Participating in World War II Victory Day commemorations is an insult to the Indian independence movement and particularly to Netaji Subhas Chandra Bose, writes President Pranab Mukherjee in his latest memoirs. The President records his opposition to the ceremonies in the second volume of his autobiography that deals with what he calls The Turbulent Years – 1980-1996 , despite having to attend them internationally.
In the chapter dealing with his short first tenure as Minister of External Affairs in 1995-96, Mr. Mukherjee recounts his discussions with the then Prime Minister P.V. Narasimha Rao on invitations received by the government from Russia and the U.K. to participate in VE (Victory-Europe) Day 50th Year celebrations.
“I told the Prime Minister [Rao] that there were several reasons why the government should not participate in Victory Day celebrations for the Second World War,” writes Mr. Mukherjee, explaining that among those were that Bose’s Indian National Army (INA) had fought Allied forces. He also pointed out that in 1939, all Congress party-led provincial governments had resigned in protest against India’s participation in the Second World War as a part of the Allies’ armies.
Finally, Mr. Mukherjee told Rao that the British government had even banned the Congress party and put leaders including Mahatma Gandhi in jail for their protests during the War. “Knowing all this, how can our government celebrate victory in the Second World War as a Victory Day?” Mr. Mukherjee asked the PM.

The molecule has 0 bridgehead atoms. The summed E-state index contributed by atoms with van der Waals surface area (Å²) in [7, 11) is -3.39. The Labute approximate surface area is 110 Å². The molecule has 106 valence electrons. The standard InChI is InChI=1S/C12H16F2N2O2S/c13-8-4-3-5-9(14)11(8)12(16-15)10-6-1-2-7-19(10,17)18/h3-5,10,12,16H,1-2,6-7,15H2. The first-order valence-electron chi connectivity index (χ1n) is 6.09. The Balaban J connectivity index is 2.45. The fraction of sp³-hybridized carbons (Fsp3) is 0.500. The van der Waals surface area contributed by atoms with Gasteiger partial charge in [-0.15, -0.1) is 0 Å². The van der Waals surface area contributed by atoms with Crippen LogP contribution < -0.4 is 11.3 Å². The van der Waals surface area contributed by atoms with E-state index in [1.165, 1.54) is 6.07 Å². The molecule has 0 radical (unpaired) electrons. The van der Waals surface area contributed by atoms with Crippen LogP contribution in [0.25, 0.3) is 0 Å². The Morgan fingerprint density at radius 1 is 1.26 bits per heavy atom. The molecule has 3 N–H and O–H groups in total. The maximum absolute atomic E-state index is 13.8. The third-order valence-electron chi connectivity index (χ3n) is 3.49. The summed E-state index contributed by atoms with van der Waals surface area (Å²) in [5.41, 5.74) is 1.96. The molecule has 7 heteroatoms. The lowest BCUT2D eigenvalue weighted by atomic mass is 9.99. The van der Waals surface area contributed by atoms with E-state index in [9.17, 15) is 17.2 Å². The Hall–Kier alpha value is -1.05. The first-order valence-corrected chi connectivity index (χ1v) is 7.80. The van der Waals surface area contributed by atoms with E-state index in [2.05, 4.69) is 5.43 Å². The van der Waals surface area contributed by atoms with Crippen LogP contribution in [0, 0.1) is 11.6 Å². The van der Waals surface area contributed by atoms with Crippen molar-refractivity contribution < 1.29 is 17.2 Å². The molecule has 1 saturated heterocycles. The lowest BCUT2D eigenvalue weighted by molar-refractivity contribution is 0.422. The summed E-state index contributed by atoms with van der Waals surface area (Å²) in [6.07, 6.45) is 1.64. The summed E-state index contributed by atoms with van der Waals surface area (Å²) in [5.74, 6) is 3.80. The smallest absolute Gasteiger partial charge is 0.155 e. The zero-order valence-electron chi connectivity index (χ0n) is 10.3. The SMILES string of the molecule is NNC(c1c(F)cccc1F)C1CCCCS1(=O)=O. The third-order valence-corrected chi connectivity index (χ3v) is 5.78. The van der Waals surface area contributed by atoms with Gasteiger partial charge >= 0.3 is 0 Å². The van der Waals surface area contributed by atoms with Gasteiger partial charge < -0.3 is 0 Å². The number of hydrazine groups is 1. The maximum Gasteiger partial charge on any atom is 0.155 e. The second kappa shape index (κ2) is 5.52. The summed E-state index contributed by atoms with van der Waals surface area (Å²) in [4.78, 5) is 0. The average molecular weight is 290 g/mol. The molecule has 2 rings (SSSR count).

Pranab Mukherjee with other dignitaries during the Victory Day commemoration along with Russian President Vladimir Putin in May 2015. Photo: Special Arrangement
Despite his protests, however, the book records how Mr. Mukherjee was himself sent to represent India at the Victory Day parade in Red Square and proceed from there to the VE Day parade in London, as bilateral relations with those two countries outweighed the then External Affairs Minister’s concerns.
Mr. Mukherjee’s stern view of the World War is particularly significant given that the present NDA government has chosen to ensure India’s participation in World War celebrations in 2015 that marked the 70th year of the Victory Day. As President, Mr. Mukherjee represented India once again in Moscow in May 2015 at the Victory Day celebrations. Asked by The Hindu during the visit if his representation overturned the Congress’s traditional position of opposing what it saw as an “imperialist war”, President Mukherjee had said that regardless of that position, he had as Defence Minister visited the memorials of Indian soldiers who sacrificed their lives in the wars. “Therefore, do not bring politics into it. [The] President’s visit has nothing to do with politics,” Mr. Mukherjee had said. What seems clear in his memoirs, however, is that while doing his duty as Minister of External Affairs in 1995 and then as President of the nation in 2015, Mr. Mukherjee had not changed his views on the issue of India’s participation in the Victory Day celebrations.